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With the votes in for the “Super Tuesday 2″ pri­maries, we are closer than ever than narrowing which candidates will be competing in Novem­ber to make life worse for Canadians. Because, regardless of who is ultimately elected, the current trend in the U.S. is for a much different coalition of interests in both parties each one threatening to make our lives here less comfortable than the past.



Post-election, expect the U.S. to be more protectionist, in­ward looking and disquieted by global developments. Both parties now have a majority in their respective primaries supporting politicians who argue in favour of “wall building” trade barriers and border security. Even though the U.S. econ­omy is healing, with even are bound in manufacturing, Amer­ican politicians play to lingering memories of job losses an stagnant middle-class incomes.

On the Democratic side, Bernie Sanders is dead set against the Trans-Pacific Partnership Agreement, arguing that the deal is a Wall Street plot to take advantage of low wages in countries like Vietnam, where labourers earn a minimum US $0.56 an hour. During the Michigan primary, he ar d that Detroit’s death has been due to disastrous trade policies (translation: NAFTA).


Hillary Clinton has pirouetted from a pro-TPP position to now being against “ObamaTrade,” as a Donald Trump      ad­viser has slyly dubbed it. This week, Clinton made clear that she wants the “rules of origin” terms of the TPP made stricter because American autoworker jobs are unprotected by rules that eliminate tariffs on cars made with just 45 per cent of their value from a member country (meaning the rest could be made in China). This sticking point could effectively kill the agreement.


Neither are the two leading Republican candidates strong supporters of free trade. Arguing that the American worker is being crushed, Donald Trump has made it clear he wants no part of the TPP. He has also lamented job losses Mexico under NAFTA and criticizes China’s most-favoured nation status, and demands a renegotiation of both. Although Ted Cruz says he generally supports free trade, he wrote an article for the conservative Breitbart magazine, opposing the TPP as a backroom deal by politicians that should be stopped.    

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So, with majorities in both the Democrat and Republican primaries opposed to the TPP, consider the deal as good as  dead in the U.S.  And if Americans now see trade through the dim lens of lost jobs, rather than income gains and lower con­sumer prices, imagine how they will look at other trade issues in the future such as foreign currency devaluations, anti­ dumping actions and U.S. non-tariff barriers erected in the name of ”fair trade:’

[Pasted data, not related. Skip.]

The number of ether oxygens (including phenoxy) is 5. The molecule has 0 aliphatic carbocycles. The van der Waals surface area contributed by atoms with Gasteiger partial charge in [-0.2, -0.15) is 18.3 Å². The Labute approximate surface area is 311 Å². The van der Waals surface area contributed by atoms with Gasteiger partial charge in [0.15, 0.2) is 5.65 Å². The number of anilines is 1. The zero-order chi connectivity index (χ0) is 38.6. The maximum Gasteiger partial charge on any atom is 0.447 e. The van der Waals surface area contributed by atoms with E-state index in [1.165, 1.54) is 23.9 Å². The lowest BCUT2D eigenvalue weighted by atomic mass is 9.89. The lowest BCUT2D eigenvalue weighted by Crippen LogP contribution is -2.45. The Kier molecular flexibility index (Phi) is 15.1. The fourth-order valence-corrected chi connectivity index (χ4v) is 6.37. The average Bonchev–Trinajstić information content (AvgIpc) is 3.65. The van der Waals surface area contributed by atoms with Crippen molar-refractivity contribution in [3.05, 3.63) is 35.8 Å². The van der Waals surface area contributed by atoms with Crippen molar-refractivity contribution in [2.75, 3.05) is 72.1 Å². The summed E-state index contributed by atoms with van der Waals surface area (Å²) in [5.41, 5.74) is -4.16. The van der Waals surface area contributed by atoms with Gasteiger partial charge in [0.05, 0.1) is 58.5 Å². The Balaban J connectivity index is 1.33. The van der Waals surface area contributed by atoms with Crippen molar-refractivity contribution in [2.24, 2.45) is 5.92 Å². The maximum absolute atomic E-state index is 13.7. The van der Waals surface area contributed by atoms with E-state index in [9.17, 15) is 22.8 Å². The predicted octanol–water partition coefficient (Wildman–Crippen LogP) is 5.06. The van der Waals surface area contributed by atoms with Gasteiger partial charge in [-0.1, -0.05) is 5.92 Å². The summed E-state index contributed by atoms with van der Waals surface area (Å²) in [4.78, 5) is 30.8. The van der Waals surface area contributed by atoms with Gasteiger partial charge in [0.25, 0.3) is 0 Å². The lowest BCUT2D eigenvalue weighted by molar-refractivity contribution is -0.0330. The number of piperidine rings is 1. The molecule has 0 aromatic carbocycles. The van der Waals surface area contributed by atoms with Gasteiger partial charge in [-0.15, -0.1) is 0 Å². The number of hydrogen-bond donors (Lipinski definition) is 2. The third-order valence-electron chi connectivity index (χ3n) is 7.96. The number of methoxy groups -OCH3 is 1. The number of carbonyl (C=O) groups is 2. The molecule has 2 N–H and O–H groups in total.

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Other protectionist policies are in the making. During the Florida debate, Donald Trump was asked why he proposed  building a wall along Mexico but not Canada. While he grant­ed that security issues with Canada are not a ”big problem” (for now), his bigger point was that the northern border’s too big, not that it was unwise in principle. At least that’s progress over the position of Wisconsin governor Scott Walker who, be­fore dropping his bid for the Republican candidacy, supported building a Canadian wall because 16 years ago, an Algerian from Montreal tried driving to the U.S. to blow up the Los Angeles airport. So don’t think that Canada is home-free in reassuring Americans about maintaining a thin border. Both parties’ leading candidates argue in favour of tougher border security (mostly the Mexican, but not exclusively) including Hillary Clinton and Bernie Sanders, despite their support for helping illegal immigrants gain American citizenship.


After Sept. 11, 2001, Canada made some progress on NAFTA-related issues as a quid pro quo for stronger North American border-security arrangements. Since President Obama’s election in 2008, Canada’s been caught up in  vari­ous border-wall policies: The “Buy American” procurement plan, country-of-origin meat labelling, foot-dragging on a new Windsor – Detroit Bridge, and the prohibition of Keystone XL, which now apparently applies to all future Canadian pipe­ lines, judging by comments from John Kerry last week.


The now deepened inward-looking nature of American exceptionalism does not spell good news for Canada. When our prime minister opined recently that he wanted the U.S. to understand Canada more, he may forget that there are bene­ fits to staying under the radar. Out of mind, we have not be­come a target, like Mexico and China are.


If Americans did understand us more, it might not help our case. Canada has plenty of its own “wall-building” poli­cies that any populist U.S. politician could easily point to as proof of our trade hypocrisy. For example, as we head into renegotiating the softwood lumber agreement, Americans might notice our own trade restrictions on log exports to the U.S. that, by forcing down prices here, effectively subsidize Canadian producers of lumber, pulp and paper. Our market­ing boards in dairy, poultry and eggs, not only put a virtual excise tax on Canadian consumers but also restrict U.S.  ex­ports to Canada. We restrict foreign investment in banking and telecommunications. Our provinces strictly control beer and wine imports. The list goes on.


The prime minister’s visit to Washington last week surely helped contribute to a better relationship with the outgoing administration. But as far as putting us on course to tear down walls between the two countries, little was accomplished. Given the currently jaded view among American voters of the world outside their borders, there is little reason to expect things will get any better for us with a new president and Con­gress.


Financial Post




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